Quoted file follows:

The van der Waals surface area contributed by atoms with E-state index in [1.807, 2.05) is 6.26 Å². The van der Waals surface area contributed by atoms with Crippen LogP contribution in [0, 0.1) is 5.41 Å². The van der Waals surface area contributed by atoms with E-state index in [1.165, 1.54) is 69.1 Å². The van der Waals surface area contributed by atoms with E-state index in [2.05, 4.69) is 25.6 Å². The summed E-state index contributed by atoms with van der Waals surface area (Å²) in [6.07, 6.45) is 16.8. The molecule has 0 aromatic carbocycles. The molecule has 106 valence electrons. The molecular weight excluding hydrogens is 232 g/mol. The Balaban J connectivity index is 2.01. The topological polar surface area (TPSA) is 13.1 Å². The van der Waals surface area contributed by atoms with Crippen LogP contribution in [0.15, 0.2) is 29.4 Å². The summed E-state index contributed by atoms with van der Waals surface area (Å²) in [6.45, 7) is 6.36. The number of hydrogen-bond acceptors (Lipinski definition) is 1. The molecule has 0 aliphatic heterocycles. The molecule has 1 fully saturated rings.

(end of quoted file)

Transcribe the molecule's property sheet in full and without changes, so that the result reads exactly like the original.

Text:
The van der Waals surface area contributed by atoms with E-state index in [1.807, 2.05) is 6.26 Å². The van der Waals surface area contributed by atoms with Crippen LogP contribution in [0, 0.1) is 5.41 Å². The van der Waals surface area contributed by atoms with E-state index in [1.165, 1.54) is 69.1 Å². The van der Waals surface area contributed by atoms with E-state index in [2.05, 4.69) is 25.6 Å². The summed E-state index contributed by atoms with van der Waals surface area (Å²) in [6.07, 6.45) is 16.8. The molecule has 0 aromatic carbocycles. The molecule has 106 valence electrons. The molecular weight excluding hydrogens is 232 g/mol. The Balaban J connectivity index is 2.01. The topological polar surface area (TPSA) is 13.1 Å². The van der Waals surface area contributed by atoms with Crippen LogP contribution in [0.15, 0.2) is 29.4 Å². The summed E-state index contributed by atoms with van der Waals surface area (Å²) in [6.45, 7) is 6.36. The number of hydrogen-bond acceptors (Lipinski definition) is 1. The molecule has 0 aliphatic heterocycles. The molecule has 1 fully saturated rings.